David Rothkopf Takes Stephen Walt to School

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Ouch. That new Foreign Policy website is craaazy. Everyone over here at The Atlantic gets along, Alhamdullilah. Not so over at Foreign Policy. Of course, they've hired the egregious Stephen Walt as a blogger, so it was only a matter of time before one of their commonsense bloggers, in this case the perspicacious David Rothkopf, took him down. An excerpt:

Walt continues his, how shall I put it, crusade?, jihad?...against this nefarious lobby and U.S. support for Israel on this website. He has sketched out a thought experiment in which he posits what might happen were it a few orthodox Jews fighting for their freedom in Gaza rather than the Palestinians. He has quoted George Orwell to make the point that he feels we are overlooking Israeli abuses against the Palestinians. He has suggested that the media is making Israel's case for it. (Please let me know where I can tune in to that. Mostly I get the opposite. Sometimes I think, the BBC ought to rename itself Death-to-Israel TV. I am often glad my college French is not good enough to watch the nightly news from Paris.)

In short, he has become as biased a pleader of special interests as he accuses the Israel Lobby of being. And as such he has become a member of the anti-Israel Lobby, a group that is every bit as vocal and at the moment seems to be even more empowered than the its counterpart. Members include Jimmy Carter and his former national security advisor Zbigniew Brzezinski, celebrity activists like Richard Gere, and many members of the media. Like the members of the Israel Lobby, they found their case on some very reasonable assertions. The Palestinians should have a state of their own and their plight is dismal. It is also a terrible tragedy that so many are the innocent victims of the conflict between Israel and, at the moment, Hamas.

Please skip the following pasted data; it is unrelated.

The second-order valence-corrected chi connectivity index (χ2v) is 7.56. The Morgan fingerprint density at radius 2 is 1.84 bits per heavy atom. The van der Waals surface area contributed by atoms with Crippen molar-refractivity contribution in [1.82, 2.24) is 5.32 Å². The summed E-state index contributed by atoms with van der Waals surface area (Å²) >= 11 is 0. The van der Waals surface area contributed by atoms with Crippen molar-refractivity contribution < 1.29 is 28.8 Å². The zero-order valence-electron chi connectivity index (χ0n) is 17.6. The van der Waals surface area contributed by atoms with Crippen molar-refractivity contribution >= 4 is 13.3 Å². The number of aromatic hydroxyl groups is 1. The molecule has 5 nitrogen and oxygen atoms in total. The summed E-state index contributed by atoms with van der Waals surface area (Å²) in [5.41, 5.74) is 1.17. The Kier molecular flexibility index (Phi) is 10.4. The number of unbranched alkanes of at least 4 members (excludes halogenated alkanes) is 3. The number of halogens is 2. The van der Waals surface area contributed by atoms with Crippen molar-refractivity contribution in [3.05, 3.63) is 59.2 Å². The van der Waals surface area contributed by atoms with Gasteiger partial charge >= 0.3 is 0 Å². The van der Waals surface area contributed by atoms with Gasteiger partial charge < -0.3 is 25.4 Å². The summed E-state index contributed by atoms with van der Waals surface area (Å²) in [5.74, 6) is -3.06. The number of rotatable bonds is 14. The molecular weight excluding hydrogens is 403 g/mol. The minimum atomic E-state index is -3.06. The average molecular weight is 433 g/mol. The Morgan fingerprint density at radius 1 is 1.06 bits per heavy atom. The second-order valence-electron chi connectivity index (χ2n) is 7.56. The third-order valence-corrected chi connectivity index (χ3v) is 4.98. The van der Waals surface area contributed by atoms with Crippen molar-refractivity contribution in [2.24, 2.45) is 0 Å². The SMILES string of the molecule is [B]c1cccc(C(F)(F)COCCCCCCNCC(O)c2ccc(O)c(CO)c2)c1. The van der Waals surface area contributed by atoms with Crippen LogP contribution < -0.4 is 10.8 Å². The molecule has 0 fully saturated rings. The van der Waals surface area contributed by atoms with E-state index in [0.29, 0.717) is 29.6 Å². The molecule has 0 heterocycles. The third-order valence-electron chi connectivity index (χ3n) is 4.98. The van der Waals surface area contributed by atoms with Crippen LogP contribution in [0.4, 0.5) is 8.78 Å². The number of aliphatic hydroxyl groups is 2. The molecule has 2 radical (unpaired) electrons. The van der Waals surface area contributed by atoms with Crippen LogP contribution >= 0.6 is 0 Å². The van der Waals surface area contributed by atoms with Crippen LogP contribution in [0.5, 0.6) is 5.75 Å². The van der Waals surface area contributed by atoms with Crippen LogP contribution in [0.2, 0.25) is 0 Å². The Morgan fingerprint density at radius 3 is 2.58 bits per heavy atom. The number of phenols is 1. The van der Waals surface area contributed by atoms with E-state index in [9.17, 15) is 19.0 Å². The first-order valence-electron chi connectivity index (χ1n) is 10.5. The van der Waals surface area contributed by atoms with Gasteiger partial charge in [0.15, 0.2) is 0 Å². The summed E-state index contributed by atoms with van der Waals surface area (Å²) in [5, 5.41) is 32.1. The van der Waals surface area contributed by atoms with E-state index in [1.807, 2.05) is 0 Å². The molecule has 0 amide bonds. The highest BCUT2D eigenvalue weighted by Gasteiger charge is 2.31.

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Jeffrey Goldberg is a national correspondent for The Atlantic and a recipient of the National Magazine Award for Reporting. Author of the book Prisoners: A Story of Friendship and Terror, Goldberg also writes the magazine's advice column. More

Before joining The Atlantic in 2007, Goldberg was a Middle East correspondent, and the Washington correspondent, for The New Yorker. Previously, he served as a correspondent for The New York Times Magazine and New York magazine. He has also written for the Jewish Daily Forward, and was a columnist for The Jerusalem Post.

His book Prisoners was hailed as one of the best books of 2006 by the Los Angeles Times, The New York Times, The Washington Post, Slate, The Progressive, Washingtonian magazine, and Playboy. Goldberg rthe recipient of the 2003 National Magazine Award for Reporting for his coverage of Islamic terrorism. He is also the winner of the International Consortium of Investigative Journalists prize for best international investigative journalist; the Overseas Press Club award for best human-rights reporting; and the Abraham Cahan Prize in Journalism. He is also the recipient of 2005's Anti-Defamation League Daniel Pearl Prize.

In 2001, Goldberg was appointed the Syrkin Fellow in Letters of the Jerusalem Foundation, and in 2002 he became a public-policy scholar at the Woodrow Wilson International Center for Scholars in Washington, D.C.

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